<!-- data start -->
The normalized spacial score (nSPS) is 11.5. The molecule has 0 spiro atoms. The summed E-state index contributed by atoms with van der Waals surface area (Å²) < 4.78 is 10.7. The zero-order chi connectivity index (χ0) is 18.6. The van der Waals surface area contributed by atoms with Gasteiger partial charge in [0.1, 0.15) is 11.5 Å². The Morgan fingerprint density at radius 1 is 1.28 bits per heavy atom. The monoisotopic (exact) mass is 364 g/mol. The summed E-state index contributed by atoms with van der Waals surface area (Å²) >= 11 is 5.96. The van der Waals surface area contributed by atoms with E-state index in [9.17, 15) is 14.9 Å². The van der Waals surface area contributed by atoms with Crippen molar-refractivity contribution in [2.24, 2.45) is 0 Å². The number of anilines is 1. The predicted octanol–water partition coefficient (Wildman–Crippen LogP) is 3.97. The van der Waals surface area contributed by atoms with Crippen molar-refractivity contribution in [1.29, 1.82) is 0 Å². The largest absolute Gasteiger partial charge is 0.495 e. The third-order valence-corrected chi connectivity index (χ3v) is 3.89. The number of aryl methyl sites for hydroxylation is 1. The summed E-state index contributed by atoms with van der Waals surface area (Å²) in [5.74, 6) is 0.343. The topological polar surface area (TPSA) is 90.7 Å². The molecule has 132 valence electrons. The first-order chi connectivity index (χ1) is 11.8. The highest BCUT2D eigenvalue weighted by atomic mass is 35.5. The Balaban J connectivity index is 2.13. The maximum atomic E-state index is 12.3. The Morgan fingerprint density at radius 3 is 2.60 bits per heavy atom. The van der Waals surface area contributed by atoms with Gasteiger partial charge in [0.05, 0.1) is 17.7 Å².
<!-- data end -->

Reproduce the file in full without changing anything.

The normalized spacial score (nSPS) is 11.5. The molecule has 0 spiro atoms. The summed E-state index contributed by atoms with van der Waals surface area (Å²) < 4.78 is 10.7. The zero-order chi connectivity index (χ0) is 18.6. The van der Waals surface area contributed by atoms with Gasteiger partial charge in [0.1, 0.15) is 11.5 Å². The Morgan fingerprint density at radius 1 is 1.28 bits per heavy atom. The monoisotopic (exact) mass is 364 g/mol. The summed E-state index contributed by atoms with van der Waals surface area (Å²) >= 11 is 5.96. The van der Waals surface area contributed by atoms with E-state index in [9.17, 15) is 14.9 Å². The van der Waals surface area contributed by atoms with Crippen molar-refractivity contribution in [2.24, 2.45) is 0 Å². The number of anilines is 1. The predicted octanol–water partition coefficient (Wildman–Crippen LogP) is 3.97. The van der Waals surface area contributed by atoms with Crippen molar-refractivity contribution in [1.29, 1.82) is 0 Å². The largest absolute Gasteiger partial charge is 0.495 e. The third-order valence-corrected chi connectivity index (χ3v) is 3.89. The number of aryl methyl sites for hydroxylation is 1. The summed E-state index contributed by atoms with van der Waals surface area (Å²) in [5.74, 6) is 0.343. The topological polar surface area (TPSA) is 90.7 Å². The molecule has 132 valence electrons. The first-order chi connectivity index (χ1) is 11.8. The highest BCUT2D eigenvalue weighted by atomic mass is 35.5. The Balaban J connectivity index is 2.13. The maximum atomic E-state index is 12.3. The Morgan fingerprint density at radius 3 is 2.60 bits per heavy atom. The van der Waals surface area contributed by atoms with Gasteiger partial charge in [0.05, 0.1) is 17.7 Å².